That’s not to say there aren’t other places lead can find its way into the water system—lead solder, brass fixtures, maybe an older building still has some lead pipes—but due to changes in the law since the late ‘80s the service lines are most likely to be the culprit as they aren’t often worked on. The pipes can often be spotted by sight alone.

There is something called a scratch test you can do to see if a line is lead. If you take your house key, or even a quarter, and it scratches the pipe you should probably call a plumber. While a scratch test is an option, a visual inspection is more than enough given lead’s unique physical characteristics.

Of course, the board of your building doesn’t need to appoint a specific officer to go check the pipes around the building or the service line in the basement. While the board should take responsibility and make sure there are no lead pipes, anyone can check to be sure.

What Can Happen

“There is no safe level of lead exposure. EPA has established a health-based maximum contaminant level goal for lead of 0.  Lead exposure is of particular concern for children under 6, because their growing bodies absorb a larger portion of the lead to which they're exposed, and because their developing brains and nervous systems are more sensitive to lead.  Exposure of pregnant women to lead can adversely affect both the mother and the infant, and lead is also harmful to adults,” says Monica Lee, the Environmental Protection Agency’s deputy press secretary.

In adults, lead poisoning has been linked too, in addition to death, according to the EPA, cardiovascular effects, increased blood pressure and incidence of hypertension, decreased kidney function and reproductive problems in both men and women. In pregnant women lead poisoning can result in serious effects including reduced growth of the fetus and premature birth. Children are susceptible to even low levels of lead and may suffer from anemia, hearing problems, slowed growth, hyperactivity and learning problems.

As a result of this, “Congress, in the Safe Drinking Water Act, directed that EPA establish treatment techniques to prevent adverse health effects to the extent feasible. EPA developed a lead action level for drinking water of 15 parts per billion, based on an evaluation of the feasible level of lead in drinking water in homes with leaded plumbing materials that receive non-corrosive water,” says Lee.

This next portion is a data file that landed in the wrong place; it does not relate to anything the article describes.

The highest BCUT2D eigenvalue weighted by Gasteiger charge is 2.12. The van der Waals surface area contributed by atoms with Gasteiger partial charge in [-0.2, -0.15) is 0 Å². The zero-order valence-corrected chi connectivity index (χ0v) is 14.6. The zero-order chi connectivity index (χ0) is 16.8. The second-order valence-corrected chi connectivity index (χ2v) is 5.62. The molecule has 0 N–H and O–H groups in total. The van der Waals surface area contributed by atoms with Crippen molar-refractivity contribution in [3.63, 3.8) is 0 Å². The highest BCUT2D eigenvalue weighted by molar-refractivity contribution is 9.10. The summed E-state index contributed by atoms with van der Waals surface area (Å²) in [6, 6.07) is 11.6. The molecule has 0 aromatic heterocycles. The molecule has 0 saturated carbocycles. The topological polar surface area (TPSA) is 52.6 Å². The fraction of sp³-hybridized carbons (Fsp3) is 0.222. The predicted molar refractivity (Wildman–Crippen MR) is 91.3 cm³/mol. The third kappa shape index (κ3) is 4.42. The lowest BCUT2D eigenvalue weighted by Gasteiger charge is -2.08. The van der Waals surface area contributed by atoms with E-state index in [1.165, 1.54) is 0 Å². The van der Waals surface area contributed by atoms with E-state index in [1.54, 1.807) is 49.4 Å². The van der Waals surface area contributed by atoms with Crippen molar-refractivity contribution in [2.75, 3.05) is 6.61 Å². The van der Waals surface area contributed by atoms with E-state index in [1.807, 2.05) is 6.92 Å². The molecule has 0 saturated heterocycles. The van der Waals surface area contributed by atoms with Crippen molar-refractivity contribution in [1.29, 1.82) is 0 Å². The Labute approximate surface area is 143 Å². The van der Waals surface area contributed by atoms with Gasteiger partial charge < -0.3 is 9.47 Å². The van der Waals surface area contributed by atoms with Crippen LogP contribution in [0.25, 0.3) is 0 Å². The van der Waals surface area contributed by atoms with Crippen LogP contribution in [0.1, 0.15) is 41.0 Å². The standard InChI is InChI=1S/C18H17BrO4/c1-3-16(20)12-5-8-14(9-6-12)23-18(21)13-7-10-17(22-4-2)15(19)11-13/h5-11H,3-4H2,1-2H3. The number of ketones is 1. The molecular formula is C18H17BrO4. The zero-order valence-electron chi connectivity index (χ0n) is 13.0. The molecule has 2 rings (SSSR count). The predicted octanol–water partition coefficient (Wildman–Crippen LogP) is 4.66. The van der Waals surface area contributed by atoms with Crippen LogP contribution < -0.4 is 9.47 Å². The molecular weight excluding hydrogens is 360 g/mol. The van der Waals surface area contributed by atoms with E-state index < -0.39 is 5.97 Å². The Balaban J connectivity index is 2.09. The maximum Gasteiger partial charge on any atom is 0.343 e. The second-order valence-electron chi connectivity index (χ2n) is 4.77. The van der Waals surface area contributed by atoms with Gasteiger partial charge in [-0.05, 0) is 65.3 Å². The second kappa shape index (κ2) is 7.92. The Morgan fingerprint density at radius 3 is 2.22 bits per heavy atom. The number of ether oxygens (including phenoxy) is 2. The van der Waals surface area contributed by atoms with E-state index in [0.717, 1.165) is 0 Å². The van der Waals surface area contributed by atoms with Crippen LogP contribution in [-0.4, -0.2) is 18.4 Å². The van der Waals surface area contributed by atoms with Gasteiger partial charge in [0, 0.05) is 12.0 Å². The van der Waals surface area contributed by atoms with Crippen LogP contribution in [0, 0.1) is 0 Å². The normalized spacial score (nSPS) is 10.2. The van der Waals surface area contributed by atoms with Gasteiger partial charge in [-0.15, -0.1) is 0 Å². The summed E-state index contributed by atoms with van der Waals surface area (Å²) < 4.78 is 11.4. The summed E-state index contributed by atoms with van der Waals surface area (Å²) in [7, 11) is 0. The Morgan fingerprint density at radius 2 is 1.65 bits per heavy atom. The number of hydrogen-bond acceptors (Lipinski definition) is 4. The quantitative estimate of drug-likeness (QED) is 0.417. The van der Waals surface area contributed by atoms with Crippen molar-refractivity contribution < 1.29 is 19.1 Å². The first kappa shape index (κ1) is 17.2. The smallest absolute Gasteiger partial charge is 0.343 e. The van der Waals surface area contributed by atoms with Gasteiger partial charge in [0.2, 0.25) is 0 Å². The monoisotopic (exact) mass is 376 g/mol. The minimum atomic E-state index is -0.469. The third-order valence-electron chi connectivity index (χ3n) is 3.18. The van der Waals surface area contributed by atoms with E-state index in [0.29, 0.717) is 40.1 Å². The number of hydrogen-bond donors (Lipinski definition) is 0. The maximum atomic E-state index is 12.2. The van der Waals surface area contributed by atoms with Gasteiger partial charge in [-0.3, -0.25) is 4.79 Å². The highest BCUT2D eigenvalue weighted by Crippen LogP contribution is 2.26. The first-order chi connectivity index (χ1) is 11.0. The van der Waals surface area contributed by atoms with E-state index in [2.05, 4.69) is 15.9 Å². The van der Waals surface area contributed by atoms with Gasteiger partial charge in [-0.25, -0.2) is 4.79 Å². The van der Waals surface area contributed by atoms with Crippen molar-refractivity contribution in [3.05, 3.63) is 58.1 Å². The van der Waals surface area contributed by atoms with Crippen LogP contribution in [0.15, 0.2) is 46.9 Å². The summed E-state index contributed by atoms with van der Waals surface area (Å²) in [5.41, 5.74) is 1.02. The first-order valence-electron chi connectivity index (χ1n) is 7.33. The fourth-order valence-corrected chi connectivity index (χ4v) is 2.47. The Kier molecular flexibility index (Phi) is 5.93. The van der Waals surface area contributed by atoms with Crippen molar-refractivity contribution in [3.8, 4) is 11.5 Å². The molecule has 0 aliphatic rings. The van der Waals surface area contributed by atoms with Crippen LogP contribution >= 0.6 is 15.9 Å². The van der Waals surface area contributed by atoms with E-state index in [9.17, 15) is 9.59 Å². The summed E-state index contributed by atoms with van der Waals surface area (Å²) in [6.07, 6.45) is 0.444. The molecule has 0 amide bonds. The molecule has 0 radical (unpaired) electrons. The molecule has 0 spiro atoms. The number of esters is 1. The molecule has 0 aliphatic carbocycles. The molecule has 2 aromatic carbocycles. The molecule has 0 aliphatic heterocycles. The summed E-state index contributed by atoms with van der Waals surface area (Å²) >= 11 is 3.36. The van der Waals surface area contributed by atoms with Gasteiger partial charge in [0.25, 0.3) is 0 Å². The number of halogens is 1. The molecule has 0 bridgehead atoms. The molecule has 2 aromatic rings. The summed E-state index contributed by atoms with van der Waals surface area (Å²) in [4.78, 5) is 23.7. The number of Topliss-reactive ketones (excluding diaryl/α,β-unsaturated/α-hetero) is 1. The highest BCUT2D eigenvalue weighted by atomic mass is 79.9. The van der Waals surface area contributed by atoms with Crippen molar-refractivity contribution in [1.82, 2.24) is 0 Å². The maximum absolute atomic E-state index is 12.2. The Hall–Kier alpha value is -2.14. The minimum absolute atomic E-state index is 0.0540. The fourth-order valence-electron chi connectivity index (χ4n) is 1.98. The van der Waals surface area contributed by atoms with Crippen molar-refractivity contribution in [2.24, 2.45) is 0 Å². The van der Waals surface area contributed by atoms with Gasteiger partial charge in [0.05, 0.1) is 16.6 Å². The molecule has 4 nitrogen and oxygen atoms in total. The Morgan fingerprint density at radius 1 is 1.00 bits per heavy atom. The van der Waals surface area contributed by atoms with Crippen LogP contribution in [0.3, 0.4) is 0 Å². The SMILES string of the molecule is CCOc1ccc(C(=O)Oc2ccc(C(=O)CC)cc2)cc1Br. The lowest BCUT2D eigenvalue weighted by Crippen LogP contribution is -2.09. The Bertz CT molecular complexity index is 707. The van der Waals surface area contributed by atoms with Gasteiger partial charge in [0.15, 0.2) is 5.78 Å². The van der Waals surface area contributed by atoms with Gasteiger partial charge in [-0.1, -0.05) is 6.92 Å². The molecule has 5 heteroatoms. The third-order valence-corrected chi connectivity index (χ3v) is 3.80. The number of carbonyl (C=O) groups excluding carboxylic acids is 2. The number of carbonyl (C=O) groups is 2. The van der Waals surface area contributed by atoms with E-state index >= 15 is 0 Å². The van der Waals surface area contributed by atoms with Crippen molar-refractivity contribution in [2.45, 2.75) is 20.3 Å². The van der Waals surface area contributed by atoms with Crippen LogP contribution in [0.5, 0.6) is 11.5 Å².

In addition, she notes, “If 10 percent of the tap samples collected in accordance with the Lead and Copper Rule exceed the action level of 15 ppb, then water systems must take additional steps such as public education and lead service line replacement to reduce drinking water lead exposure. The rule is intended to minimize risks to public health but does not eliminate them.”

Replacing Pipes and Testing Water

If you do an inspection and happen to find a lead service line, or other lead pipes, in the building don’t panic. There are tests that can be done to determine if they are leaching lead and contaminating the building’s water supply.

“I'd encourage them to be in contact with their utility to have that water tested at the tap. Again water coming from the treatment plant is not going to contain lead in significant amounts, so that's what makes it different. The utility can sample in a community and that sampling is intended to check to see if their corrosion control is effective, but it can't guarantee in every case that a customer doesn't have a problem,” says Kail.

According to the EPA you can also get in contact with a lab, found in the yellow pages under ‘laboratory,’ and have them test as well. Experts say that just because there are lead pipes doesn’t mean that there's lead particles getting in your water that could poison you. The best defense is to get the water tested and remediated if there is a problem. If you do find your service line, or any other pipes, are lead then you should go about getting it replaced.

“I say the best way to bring in the most confidence is to remove those sources of lead exposure, which may not always be a cheap fix,” says Kail. “In most cases, the utility would own part of a service line, the customer would own part, so there'd need to be some discussion of what could be done to remove the customer's side. Some utilities have payment plans, there are some communities that have affordability programs,” he says.

Kraus agrees and says that in some cases it would be prohibitively expensive to remove piping, especially if it’s inside the walls.

So while the utility will do what it can to ensure that the water coming in through your pipes is safe, there’s more that everyone can do to decrease the risk of exposure.

Another way to ensure lead-free drinking water is to filter the water at the point of use, says Kraus. Fred Smith Plumbing & Heating is the exclusive distributor of Culligan Water Filtration systems in New York City.  These filtration systems can remove lead as well as other potential contaminants at the tap. A good drinking water filter system ranges from $850 to about $1,650 installed. However, all water should be tested for lead and any other possible contaminants.

“We do that as a society for lead paint and dust, but we haven't been as active with lead service lines. Part of that is certainly because it's not as common a source of exposure. But when you're looking at the overall exposure that a person can receive, it's certainly part of, I think everyone agrees that rather than only communicating about it when there is some exceedance of the lead and copper rule, it should become a more regular part of our utility and community communications,” says Kail.

John Zurz is a staff writer at The Cooperator and other publications. Managing Editor Debra A. Estock contributed to this article.

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Comments

  • I've had to overhaul an apartment in Soho. Dug up the pipes, lots of led contamination in all of them. The owners of the building never suspected a thing. I suppose that happens when you've got 50 year old pipes.